Artists of Mosse’s generation engage in wide-ranging cultural discourses while addressing sociopolitical realities locally or transnationally; they examine the experience of “being of” and “being between” cultures, peoples, and geographies. Artists often straddle differing sign systems, idioms, cultural codes, and notions of perception. Their personal experiences, sometimes diasporic, are transformed into broader languages of art, myth, and popular culture articulated in individual artistic practices. Mosse recalled the British filmmaker Steve McQueen’s remarkable experiential film about the struggles in Northern Ireland, Hunger (2008), full of images that were both sublime and horrible. Mosse joked that McQueen had made “a film about ‘my’ Irish troubles? Doesn’t he know that only the Irish are allowed to represent the troubles?” (Jayawardane 2011). Visiting Northern Ireland in the 1980s as a child from rural Kilkenny, Ireland, Mosse remembered the heavily guarded military borders and the somber city of Belfast lined with surveillance cameras and black turrets with ubiquitous listening devices. He concluded: “It’s easier to talk about yourself through other people’s problems. … I’ve tried to make work in Ireland and it’s impossible. It’s too close to the heart” (Martyn-Hemphill 2013). Mosse reflected on the role of the outsider’s perspective, which might offer insights that blind those caught in the midst of ongoing conflict: “I am not an Irish nationalist. But my sense of our own conflict in Northern Ireland, and its profound complexity, has allowed me to avoid the pitfalls of sentimental idealism when it comes to appreciating conflict situations, and their subtleties” (quoted in Horne 2013). Thus Mosse’s Enclave reflects political and personal questions: What do political oppression, defeat, and physical suffering do? How are people broken?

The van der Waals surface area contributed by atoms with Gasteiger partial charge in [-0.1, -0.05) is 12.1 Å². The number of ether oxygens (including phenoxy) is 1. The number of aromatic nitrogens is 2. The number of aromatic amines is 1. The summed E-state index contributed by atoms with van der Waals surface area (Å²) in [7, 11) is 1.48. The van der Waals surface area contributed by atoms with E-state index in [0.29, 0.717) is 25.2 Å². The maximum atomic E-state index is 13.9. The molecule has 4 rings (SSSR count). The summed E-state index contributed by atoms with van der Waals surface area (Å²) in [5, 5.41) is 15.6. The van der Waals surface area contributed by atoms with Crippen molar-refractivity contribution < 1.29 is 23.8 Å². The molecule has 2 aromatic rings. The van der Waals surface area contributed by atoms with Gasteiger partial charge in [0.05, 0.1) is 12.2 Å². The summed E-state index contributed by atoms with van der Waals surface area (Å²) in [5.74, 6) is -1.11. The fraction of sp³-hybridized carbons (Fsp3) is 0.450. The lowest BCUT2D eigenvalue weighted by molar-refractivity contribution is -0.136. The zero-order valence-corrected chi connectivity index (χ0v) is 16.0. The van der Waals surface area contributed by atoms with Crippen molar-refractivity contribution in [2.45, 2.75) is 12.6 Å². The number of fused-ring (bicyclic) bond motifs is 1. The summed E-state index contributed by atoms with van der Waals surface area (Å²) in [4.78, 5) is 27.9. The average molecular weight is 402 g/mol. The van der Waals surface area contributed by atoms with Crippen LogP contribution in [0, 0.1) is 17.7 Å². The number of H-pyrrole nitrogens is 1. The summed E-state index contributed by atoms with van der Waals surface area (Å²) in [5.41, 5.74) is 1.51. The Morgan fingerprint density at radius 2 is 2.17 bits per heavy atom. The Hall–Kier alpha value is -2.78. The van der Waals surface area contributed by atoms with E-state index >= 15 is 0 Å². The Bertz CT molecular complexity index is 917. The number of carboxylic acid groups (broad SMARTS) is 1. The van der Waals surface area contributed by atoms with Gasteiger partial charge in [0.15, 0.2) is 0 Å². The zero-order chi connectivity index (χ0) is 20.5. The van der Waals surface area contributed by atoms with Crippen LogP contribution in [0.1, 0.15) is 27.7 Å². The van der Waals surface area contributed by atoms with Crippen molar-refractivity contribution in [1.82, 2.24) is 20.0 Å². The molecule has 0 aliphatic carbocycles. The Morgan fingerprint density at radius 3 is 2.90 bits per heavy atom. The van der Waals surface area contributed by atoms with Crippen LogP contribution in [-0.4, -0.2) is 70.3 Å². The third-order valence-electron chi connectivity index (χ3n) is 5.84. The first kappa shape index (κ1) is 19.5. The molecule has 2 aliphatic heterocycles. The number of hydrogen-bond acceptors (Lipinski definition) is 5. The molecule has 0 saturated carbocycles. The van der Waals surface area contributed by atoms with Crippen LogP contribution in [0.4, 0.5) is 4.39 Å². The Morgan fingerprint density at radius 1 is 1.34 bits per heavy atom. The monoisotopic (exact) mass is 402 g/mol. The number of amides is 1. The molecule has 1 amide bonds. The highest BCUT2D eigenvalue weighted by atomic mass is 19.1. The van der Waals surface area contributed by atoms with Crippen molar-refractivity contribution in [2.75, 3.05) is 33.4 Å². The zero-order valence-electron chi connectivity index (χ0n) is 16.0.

Contemporary art’s greatest strength is its potential to make visible what cannot be seen, pointing to the limits of experience and representation. Photography, meanwhile, is firmly rooted in the world of things as it carries a trace, an actual physical memory of the world at a specific time and place. Between these poles, then, I discern, photography’s unique potential to represent human suffering which is, after all, something that cannot be represented. I cannot feel your pain. You cannot adequately express your pain. It is an essentially private affair, yet it is something experienced by all of us. Starting from these basic ideas, I’m hoping to find a better way to describe the catastrophe, which I feel is something that defines our era. (Mosse quoted in Michaud 2009)20
A growing number of contemporary artists are actively seeking new ways of coming to terms with the continuing cycles of wars, armed conflicts, and systematic tactics of violence that mark our era. Along with Mosse, other artists whose work engages aesthetic experimentation to manifest social and political realities include the Syrian video collective Abounaddara, Marwa Arsanios, Thomas Hirschhorn, Alfredo Jaar, Bouchra Khalili, Nalini Malani, Susan Meiselas, Walid Raad, Ai Wei Wei, and Akram Zaatari, to name just a few. Their work occupies the intersections of installation, social media, photography, video, and multimedia collaboration as they create spaces that run counter to those programmed in the image supply chain dominated by mass-produced culture.